A calendar language - Some calendar functions ****
This is the assignment for the first miniproject in the programming paradigm course. The overall rules and goals for PP miniprojects are described elsewhere.
Design a small Lisp language (in Scheme) for calendars and appointments. A calendar can contain a number of appointments.
An appointment is characterized by an appointment text, a starting time and an ending time.
Times have the usual constituents: Year, month, day, hour, and minute.
A calendar can also contain other calendars recursively (as in a Composite design pattern).
In addition to the design of the Lisp Calendar language, you are requested to write a number of processing functions, including a function
that presents a calendar in HTML.
In this assignment we distinguish between:
- A calendar expression, which makes use of a number of constructor functions (for the calendar as such, for each appointment, for starting time, ending time, etc).
Each such construction function should accept flexible parameters, and it should check its constituents such that a constructed calendar/appointment is guaranteed to be well-formed.
The constructor functions should return an internal representation (see below).
There must be functions that access the parts of a calendar, the parts of an appointment, the parts of a time, etc.
- An internal representation, as generated by the constructor functions. Feel free pick an internal representation which fits your needs and preferences.
You may prefer to think of the internal representation as an abstract syntax tree of the calendar language.
Please, in particular, consider how to represent time in your calendar.
The internal representation may reflect the calendar expressions rather directly, or it may reorganize the calendar in a way which fits the operational needs (see below).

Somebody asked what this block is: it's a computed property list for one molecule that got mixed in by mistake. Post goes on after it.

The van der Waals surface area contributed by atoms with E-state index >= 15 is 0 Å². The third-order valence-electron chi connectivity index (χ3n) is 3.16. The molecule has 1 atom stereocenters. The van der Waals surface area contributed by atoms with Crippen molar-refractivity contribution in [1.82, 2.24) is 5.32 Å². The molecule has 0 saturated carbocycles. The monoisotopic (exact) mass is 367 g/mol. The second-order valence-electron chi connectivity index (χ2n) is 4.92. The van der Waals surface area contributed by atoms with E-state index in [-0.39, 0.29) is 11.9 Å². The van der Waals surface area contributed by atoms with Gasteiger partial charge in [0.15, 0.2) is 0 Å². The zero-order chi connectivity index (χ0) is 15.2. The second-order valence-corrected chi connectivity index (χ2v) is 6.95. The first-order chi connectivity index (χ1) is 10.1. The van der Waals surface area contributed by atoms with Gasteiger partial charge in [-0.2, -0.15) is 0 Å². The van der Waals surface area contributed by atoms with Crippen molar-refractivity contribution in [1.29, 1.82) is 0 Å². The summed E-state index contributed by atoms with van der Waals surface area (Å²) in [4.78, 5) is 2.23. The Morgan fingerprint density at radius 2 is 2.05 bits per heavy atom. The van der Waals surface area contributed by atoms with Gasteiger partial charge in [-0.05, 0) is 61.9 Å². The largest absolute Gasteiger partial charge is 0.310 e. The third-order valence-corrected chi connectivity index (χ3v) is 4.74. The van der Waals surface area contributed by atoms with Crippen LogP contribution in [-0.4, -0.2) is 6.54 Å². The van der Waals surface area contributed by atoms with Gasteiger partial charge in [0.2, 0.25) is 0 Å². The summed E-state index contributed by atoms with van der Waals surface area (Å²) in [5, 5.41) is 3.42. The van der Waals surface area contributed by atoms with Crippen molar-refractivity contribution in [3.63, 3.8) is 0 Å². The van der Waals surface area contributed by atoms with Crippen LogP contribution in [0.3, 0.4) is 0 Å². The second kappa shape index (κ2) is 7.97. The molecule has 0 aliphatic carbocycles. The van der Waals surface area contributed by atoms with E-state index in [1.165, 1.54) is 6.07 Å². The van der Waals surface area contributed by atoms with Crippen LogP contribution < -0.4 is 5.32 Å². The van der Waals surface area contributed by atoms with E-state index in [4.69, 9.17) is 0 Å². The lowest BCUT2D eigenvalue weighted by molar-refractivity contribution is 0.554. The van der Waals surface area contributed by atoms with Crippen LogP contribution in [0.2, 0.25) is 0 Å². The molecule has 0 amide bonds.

- One or more external presentations. In this assignment we will produce a simple HTML presentation of the calendar (see below).
You are asked to program the following functionality on calendars and appointments:
- Functions that add and delete appointments/calendars to and from the calendar. Feel free to the design the signatures of theses functions appropriately.
Please be sure to program pure functions (which return a new calendar that represents the addition/deletion).
- (present-calendar-html cal from-time to-time)
A function that presents the appointments of a calendar within a given time interval: From a calendar start time from-time to a calendar end time to-time.
The function must return an HTML value (such as a text string that represents an HTML fragment).
You decide the organization (daily, weekly, monthly, ...) of the resulting calendar.
You are encouraged to isolate concrete HTML details in a specific layer of Scheme functions.
(In other words, try to avoid that HTML details and string concatenations are spread throughout all corners of the function present-calendar-html).
- (find-appointments cal pred)
Find and return the list of all appointments in the calendar cal that fulfills the appointment predicate pred.
- (find-first-appointment cal pred)
Find the earliest appointment (if any) that satisfies the appointment predicate pred.
Return #f if no such appointment exists in the calendar.
- (find-last-appointment cal pred)
As find-first-appointment, but find the latest appointment instead of the earliest.
- (flatten-calendar cal)
A function that eliminates nested calendars. All appointments of nested calendards must be raised to appointments in the top-level calendar.
The function should return the flattened calendar.
- (appointments-overlap? ap1 ap2)
A predicate that returns if the two appointments ap1 and ap2 overlap in time. Please notice that two appointments can be overlapping in several different ways.
- (calendars-overlap? cal1 cal2)
A predicate that returns if two calendars have one or more overlapping appointments.
If this functions returns false (#f), all appointments in the two calendars are temporally disjoint.
In case of inaccuracies in the formulations of this exercise, please state the conditions under which you have created you solution.
There is no solution to this exercise